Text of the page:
2.1. A number of hypothetical possibilities to redress problems arising from the mistake may be envisaged, for example that all candidates be declared to have passed paper D, regardless of their answers. This alternative, however, disregards the object of the European examination, namely to ensure that professional representatives have the necessary qualifications to properly represent patent applicants before the EPO (Rule 3 of the Implementing Regulations to the REE, OJ EPO 1994, 595). It would be equally possible to consider that the principle of equality requires that the entire paper D be declared invalid, and to give every candidate a new opportunity to sit this paper at no extra cost. This would however not be fair to those candidates who had earned a pass grade even discounting their answer to question 11. A further possibility would be to grade each candidate in accordance with his or her answers as if question 11 had not been included in paper D, which would again discriminate against those candidates who were not given question 11. Considering these and other alternatives, the Disciplinary Board of Appeal is of the opinion that, even if the choice made cannot give every candidate full satisfaction, the measure taken of giving every candidate full marks for question 11 was reasonable in the circumstances.
2.2. With regard to the appellant's argument that he should have been given full marks for his answer to another question to make up for time needlessly spent on question 11, the Disciplinary Board of Appeal would draw the appellant's attention to decision D 14/95 of 19. December 1995, according to which absolute equality cannot be ensured. A certain "bandwidth" of inequality is therefore not always reprehensible, provided that it is moderate and justified under the circumstances and that the Examination Board did not take a decision before the examination which deliberately set out to discriminate a certain group of persons (see for example D 3/95 of 21 January 1997, point 3). On the other hand, it can hardly be justified to compensate an unintentional mistake by making a deliberate error in marking another part of the candidates' same paper.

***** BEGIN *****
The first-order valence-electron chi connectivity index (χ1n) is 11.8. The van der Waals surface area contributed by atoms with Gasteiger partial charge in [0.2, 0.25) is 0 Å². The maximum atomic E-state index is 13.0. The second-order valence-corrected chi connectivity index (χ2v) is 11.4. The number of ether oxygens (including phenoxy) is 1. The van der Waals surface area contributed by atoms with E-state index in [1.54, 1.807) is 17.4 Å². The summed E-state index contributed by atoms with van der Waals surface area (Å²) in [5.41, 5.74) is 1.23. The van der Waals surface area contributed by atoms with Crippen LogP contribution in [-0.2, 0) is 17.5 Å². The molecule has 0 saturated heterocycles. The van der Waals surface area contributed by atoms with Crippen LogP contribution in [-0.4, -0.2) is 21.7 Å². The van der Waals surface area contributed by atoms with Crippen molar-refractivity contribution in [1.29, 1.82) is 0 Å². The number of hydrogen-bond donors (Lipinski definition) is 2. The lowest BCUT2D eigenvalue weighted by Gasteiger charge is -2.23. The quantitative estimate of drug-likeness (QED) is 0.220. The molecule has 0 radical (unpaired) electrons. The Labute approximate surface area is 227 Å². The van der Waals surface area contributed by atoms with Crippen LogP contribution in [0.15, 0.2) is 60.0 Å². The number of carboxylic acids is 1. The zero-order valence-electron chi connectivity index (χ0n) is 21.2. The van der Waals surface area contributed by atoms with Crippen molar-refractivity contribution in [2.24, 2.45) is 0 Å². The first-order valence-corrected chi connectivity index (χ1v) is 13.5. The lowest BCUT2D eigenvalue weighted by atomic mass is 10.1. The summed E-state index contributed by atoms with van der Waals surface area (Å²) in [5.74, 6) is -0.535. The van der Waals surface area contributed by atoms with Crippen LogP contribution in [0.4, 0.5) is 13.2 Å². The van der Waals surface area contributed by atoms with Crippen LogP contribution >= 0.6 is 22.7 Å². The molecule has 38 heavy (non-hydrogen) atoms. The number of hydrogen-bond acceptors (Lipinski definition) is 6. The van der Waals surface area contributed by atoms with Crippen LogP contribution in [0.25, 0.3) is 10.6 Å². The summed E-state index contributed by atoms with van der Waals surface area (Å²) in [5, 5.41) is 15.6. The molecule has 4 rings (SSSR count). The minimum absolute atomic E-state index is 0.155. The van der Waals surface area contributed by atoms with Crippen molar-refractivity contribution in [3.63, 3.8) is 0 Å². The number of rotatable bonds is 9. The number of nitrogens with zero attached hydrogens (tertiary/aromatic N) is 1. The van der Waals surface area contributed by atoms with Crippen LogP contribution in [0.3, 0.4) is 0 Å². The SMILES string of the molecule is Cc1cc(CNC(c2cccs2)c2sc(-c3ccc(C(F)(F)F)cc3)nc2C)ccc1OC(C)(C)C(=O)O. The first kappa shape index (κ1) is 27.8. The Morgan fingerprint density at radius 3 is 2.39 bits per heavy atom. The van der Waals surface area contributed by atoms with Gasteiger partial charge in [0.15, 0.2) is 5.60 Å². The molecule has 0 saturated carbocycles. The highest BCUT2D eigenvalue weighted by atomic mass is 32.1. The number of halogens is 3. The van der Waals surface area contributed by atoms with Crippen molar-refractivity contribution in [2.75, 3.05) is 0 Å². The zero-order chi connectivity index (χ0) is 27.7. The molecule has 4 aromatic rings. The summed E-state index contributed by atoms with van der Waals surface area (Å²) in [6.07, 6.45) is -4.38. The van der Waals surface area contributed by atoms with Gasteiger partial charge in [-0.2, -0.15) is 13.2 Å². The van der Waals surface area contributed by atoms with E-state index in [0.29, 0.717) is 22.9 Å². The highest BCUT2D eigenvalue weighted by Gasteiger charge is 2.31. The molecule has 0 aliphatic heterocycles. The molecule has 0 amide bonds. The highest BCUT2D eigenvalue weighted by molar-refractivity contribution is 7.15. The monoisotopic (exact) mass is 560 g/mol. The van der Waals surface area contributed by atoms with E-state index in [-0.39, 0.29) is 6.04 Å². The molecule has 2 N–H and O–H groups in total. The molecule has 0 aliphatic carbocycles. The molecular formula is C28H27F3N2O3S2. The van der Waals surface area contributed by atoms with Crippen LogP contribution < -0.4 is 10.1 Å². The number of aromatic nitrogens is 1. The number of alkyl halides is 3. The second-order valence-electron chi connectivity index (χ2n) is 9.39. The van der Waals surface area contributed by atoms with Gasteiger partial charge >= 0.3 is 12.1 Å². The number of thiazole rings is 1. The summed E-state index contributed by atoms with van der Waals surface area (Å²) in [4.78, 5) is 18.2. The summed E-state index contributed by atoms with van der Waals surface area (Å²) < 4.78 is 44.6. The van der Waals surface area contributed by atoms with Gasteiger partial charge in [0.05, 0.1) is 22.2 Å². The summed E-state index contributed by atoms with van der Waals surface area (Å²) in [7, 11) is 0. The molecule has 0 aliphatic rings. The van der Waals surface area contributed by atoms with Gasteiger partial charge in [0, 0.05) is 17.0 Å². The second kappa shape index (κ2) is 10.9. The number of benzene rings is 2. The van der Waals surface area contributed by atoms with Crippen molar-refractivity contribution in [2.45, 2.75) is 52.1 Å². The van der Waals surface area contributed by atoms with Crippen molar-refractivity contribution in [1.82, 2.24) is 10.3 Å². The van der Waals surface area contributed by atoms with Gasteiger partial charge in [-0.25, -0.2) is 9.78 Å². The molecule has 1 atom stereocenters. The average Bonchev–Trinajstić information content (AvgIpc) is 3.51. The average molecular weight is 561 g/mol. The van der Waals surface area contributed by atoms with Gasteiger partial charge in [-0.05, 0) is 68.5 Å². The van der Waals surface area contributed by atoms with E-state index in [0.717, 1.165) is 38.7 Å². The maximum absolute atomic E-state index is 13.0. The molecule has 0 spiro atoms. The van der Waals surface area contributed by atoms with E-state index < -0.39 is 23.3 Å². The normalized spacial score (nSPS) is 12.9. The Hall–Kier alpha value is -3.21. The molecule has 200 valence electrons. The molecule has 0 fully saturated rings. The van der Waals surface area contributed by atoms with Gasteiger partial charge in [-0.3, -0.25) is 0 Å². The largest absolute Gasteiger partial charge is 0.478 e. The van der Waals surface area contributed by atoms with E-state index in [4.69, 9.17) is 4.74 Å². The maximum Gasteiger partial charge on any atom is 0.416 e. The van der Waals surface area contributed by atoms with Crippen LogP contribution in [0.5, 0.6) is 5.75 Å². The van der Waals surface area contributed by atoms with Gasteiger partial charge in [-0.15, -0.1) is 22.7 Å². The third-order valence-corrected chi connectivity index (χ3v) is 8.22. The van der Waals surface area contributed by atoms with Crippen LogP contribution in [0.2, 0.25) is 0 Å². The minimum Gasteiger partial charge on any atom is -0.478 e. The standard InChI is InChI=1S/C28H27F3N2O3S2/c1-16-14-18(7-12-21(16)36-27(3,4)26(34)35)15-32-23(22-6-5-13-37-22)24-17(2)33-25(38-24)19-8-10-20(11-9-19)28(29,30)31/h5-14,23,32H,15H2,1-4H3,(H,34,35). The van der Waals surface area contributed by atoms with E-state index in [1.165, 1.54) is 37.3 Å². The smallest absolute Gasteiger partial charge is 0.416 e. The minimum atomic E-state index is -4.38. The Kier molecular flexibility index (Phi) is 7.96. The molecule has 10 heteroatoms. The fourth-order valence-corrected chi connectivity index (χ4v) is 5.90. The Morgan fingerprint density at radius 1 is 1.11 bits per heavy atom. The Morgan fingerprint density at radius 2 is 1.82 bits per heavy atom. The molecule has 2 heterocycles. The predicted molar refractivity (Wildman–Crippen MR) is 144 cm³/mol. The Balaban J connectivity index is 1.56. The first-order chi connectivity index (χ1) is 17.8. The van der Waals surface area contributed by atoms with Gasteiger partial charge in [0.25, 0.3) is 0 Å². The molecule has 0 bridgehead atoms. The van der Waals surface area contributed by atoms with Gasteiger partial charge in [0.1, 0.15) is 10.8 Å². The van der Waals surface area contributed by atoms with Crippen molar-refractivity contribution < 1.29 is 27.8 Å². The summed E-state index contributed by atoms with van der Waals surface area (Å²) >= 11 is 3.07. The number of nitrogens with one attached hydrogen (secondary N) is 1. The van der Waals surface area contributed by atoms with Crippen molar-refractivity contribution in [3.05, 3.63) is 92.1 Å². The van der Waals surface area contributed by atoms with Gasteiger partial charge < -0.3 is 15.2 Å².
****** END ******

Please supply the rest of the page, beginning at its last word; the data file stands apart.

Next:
2.3. The assumption that the appellant could have earned better marks for question 10 if he had been able to spend more time on it, is hypothetical in the sense that it is not possible to establish what a specific candidate would have done under other circumstances or, if he had indeed spent more time on precisely that question, whether his answer would have been successful or not.
3. Since in effect the appellant was sitting all four papers of the European qualifying examination for the first time in 1996, Rule 10 of the Implementing Regulations to the REE is indeed applicable to his results. However, in order for a candidate who has been awarded a grade 5 in one paper to be declared having passed, this provision requires that this grade be compensated by a grade of 3 or better in another paper, or in the appellant's case that the grade 5 in paper D be compensated by a grade 3 or better in either of the papers A, B or C. Since his grade in each of these papers was a 4, Rule 10(1)(a) of the Implementing Regulations to the REE is not satisfied.
4. The request to be declared having passed the European Qualifying Examination 1996 can therefore not be allowed. Being conditional upon the allowability of the first request, the further request for a refund of the enrolment fee for the 1997 European Qualifying Examination cannot be entertained.
For these reasons it is decided that:
The appeal is dismissed.